Don’t get caught sounding like an idiot on your radio.
What are specs? Specs are the blueprints for building powerlines. They list every piece of equipment you need and where to install it.
A GF is a foreman who didn’t realize the GF position takes more than sitting in the truck and letting others carry you. Though the job requires strong administrative skills, about 1 in 50 GFs actually have any.
It’s easy to get lazy and decide to hop up in your bucket (aerial device) without a harness; it’s also very stupid. Any number of things can happen while in the air and that harness can end up being the only thing between you and a broken back. Make sure your harness fits you. Yes, they have adjustable straps, but they also have sizes. You ever seen a tiny guy with a large harness? There are 3 feet worth of straps dangling at his feet. Not all companies will require this, but they should: get an FR harness. You REALLY don’t want a harness melting on you after an arc flash.
H2S monitors are not much of a concern where the oil industry isn’t big. If you do linework in West Texas, for example, you will probably be issued on. This little device will start going absolutely nuts when it detects harmful gases that are prevalent in and around the oil field.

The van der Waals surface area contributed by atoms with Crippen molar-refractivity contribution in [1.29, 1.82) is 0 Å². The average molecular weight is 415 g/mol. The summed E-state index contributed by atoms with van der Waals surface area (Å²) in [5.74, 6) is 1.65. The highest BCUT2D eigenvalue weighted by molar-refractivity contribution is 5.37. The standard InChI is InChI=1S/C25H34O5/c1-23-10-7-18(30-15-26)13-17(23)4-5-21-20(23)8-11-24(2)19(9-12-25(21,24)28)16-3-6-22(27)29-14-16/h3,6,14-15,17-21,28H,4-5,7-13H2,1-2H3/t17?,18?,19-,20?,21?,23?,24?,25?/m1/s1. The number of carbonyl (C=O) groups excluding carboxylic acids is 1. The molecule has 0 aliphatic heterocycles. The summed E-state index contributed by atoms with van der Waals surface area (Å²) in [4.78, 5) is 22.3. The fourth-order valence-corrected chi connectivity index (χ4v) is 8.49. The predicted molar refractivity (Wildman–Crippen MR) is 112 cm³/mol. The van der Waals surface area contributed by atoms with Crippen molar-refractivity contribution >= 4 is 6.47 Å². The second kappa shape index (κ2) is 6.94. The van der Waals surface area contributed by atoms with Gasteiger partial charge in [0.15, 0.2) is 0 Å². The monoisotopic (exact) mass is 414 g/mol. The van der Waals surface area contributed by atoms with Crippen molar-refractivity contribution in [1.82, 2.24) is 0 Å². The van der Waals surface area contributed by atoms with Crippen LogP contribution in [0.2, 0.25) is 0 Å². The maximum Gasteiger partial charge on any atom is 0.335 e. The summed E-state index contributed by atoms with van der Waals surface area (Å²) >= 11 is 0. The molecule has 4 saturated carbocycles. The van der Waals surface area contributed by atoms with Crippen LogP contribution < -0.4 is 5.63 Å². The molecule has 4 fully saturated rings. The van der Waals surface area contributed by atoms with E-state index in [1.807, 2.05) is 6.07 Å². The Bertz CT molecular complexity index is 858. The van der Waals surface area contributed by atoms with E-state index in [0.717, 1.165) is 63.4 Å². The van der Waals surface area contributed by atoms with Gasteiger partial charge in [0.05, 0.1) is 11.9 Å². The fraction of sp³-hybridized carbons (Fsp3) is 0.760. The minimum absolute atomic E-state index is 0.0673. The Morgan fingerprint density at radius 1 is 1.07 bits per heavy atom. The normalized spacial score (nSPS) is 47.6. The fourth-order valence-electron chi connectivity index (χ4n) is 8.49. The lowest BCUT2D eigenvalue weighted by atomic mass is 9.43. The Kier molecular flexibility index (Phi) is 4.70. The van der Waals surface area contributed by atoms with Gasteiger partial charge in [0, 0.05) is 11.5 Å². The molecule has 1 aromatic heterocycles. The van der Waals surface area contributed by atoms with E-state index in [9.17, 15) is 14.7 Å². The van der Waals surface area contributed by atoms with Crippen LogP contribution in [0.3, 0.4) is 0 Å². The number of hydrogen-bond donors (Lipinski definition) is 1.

Fire retardant clothing is beyond important in linework. Electricity doesn’t like being controlled and looks for any opportunity to lash out. More often than not, it’s completely unpredictable. Countless lives have been spared by FR clothing. Make sure you’re wearing the proper category FR for the work you’re doing, and take care to wash them properly. You can always talk to your safety rep about it if you’re not sure.
Some men like to say you’re a sissy for wearing gloves then use that same mouth to whine about their blisters. Gloves protect from impact, pinch points, and chemicals. They’re incredibly useful and you’re a fool if you refuse to wear them.
Boots are an amazing piece of PPE for lineworkers. Steel toe or composite toe boots will be heavier but offer more protection for when a pole goes to rolling or a ground hand drops a wrench on your foot.
Hard hats are a standard part of lineworkers’ PPE. They protect your head from getting boo-boos, but frankly, they won’t do much more than that.
Ground Hands are poor souls who thought linework would be a good idea. We can’t blame them; it’s a requirement that their IQ be at most 70 (or so it seems).